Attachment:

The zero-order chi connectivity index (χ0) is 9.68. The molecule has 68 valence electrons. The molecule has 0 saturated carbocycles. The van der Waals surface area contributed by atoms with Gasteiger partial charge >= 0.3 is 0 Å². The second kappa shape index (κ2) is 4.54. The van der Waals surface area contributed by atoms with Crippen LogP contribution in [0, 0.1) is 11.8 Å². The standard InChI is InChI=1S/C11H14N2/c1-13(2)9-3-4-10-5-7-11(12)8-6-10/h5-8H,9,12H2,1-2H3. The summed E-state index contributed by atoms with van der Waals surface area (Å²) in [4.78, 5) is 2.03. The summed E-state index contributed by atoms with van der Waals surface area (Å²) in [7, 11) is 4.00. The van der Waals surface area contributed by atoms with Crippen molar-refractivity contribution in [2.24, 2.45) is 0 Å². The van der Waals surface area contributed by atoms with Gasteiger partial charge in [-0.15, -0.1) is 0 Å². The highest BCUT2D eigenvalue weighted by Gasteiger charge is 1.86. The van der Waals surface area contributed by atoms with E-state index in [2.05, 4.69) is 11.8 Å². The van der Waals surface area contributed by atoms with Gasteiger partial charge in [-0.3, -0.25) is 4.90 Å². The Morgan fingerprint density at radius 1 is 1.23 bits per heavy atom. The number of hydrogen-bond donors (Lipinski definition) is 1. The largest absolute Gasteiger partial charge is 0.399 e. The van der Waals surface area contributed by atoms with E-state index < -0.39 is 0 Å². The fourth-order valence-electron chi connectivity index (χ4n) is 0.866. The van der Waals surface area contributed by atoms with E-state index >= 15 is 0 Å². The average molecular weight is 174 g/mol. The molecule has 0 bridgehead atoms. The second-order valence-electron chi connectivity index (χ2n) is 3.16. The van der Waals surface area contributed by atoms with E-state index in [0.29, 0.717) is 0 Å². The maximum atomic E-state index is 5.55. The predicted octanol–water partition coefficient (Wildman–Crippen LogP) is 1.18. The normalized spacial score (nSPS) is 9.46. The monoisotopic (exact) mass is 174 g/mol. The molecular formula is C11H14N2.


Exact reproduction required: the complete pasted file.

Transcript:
The zero-order chi connectivity index (χ0) is 9.68. The molecule has 68 valence electrons. The molecule has 0 saturated carbocycles. The van der Waals surface area contributed by atoms with Gasteiger partial charge >= 0.3 is 0 Å². The second kappa shape index (κ2) is 4.54. The van der Waals surface area contributed by atoms with Crippen LogP contribution in [0, 0.1) is 11.8 Å². The standard InChI is InChI=1S/C11H14N2/c1-13(2)9-3-4-10-5-7-11(12)8-6-10/h5-8H,9,12H2,1-2H3. The summed E-state index contributed by atoms with van der Waals surface area (Å²) in [4.78, 5) is 2.03. The summed E-state index contributed by atoms with van der Waals surface area (Å²) in [7, 11) is 4.00. The van der Waals surface area contributed by atoms with Crippen molar-refractivity contribution in [2.24, 2.45) is 0 Å². The van der Waals surface area contributed by atoms with Gasteiger partial charge in [-0.15, -0.1) is 0 Å². The highest BCUT2D eigenvalue weighted by Gasteiger charge is 1.86. The van der Waals surface area contributed by atoms with E-state index in [2.05, 4.69) is 11.8 Å². The van der Waals surface area contributed by atoms with Gasteiger partial charge in [-0.3, -0.25) is 4.90 Å². The Morgan fingerprint density at radius 1 is 1.23 bits per heavy atom. The number of hydrogen-bond donors (Lipinski definition) is 1. The largest absolute Gasteiger partial charge is 0.399 e. The van der Waals surface area contributed by atoms with E-state index < -0.39 is 0 Å². The fourth-order valence-electron chi connectivity index (χ4n) is 0.866. The van der Waals surface area contributed by atoms with E-state index >= 15 is 0 Å². The average molecular weight is 174 g/mol. The molecule has 0 bridgehead atoms. The second-order valence-electron chi connectivity index (χ2n) is 3.16. The van der Waals surface area contributed by atoms with E-state index in [0.29, 0.717) is 0 Å². The maximum atomic E-state index is 5.55. The predicted octanol–water partition coefficient (Wildman–Crippen LogP) is 1.18. The normalized spacial score (nSPS) is 9.46. The monoisotopic (exact) mass is 174 g/mol. The molecular formula is C11H14N2.